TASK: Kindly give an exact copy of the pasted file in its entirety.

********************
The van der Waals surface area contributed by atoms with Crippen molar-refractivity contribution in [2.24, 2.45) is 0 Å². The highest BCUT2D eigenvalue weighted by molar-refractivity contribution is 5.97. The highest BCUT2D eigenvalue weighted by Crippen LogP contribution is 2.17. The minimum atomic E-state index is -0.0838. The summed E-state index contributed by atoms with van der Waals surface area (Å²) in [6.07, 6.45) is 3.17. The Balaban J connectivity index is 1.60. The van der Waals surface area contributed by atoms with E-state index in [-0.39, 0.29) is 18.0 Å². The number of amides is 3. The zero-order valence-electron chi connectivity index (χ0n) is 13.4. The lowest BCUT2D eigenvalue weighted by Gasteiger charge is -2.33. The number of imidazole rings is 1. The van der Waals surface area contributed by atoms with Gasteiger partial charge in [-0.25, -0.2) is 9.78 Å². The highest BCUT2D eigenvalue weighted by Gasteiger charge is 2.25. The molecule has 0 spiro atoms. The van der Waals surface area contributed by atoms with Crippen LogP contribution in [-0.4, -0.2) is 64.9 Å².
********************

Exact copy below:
The van der Waals surface area contributed by atoms with Crippen molar-refractivity contribution in [2.24, 2.45) is 0 Å². The highest BCUT2D eigenvalue weighted by molar-refractivity contribution is 5.97. The highest BCUT2D eigenvalue weighted by Crippen LogP contribution is 2.17. The minimum atomic E-state index is -0.0838. The summed E-state index contributed by atoms with van der Waals surface area (Å²) in [6.07, 6.45) is 3.17. The Balaban J connectivity index is 1.60. The van der Waals surface area contributed by atoms with E-state index in [-0.39, 0.29) is 18.0 Å². The number of amides is 3. The zero-order valence-electron chi connectivity index (χ0n) is 13.4. The lowest BCUT2D eigenvalue weighted by Gasteiger charge is -2.33. The number of imidazole rings is 1. The van der Waals surface area contributed by atoms with Gasteiger partial charge in [-0.25, -0.2) is 9.78 Å². The highest BCUT2D eigenvalue weighted by Gasteiger charge is 2.25. The molecule has 0 spiro atoms. The van der Waals surface area contributed by atoms with Crippen LogP contribution in [-0.4, -0.2) is 64.9 Å².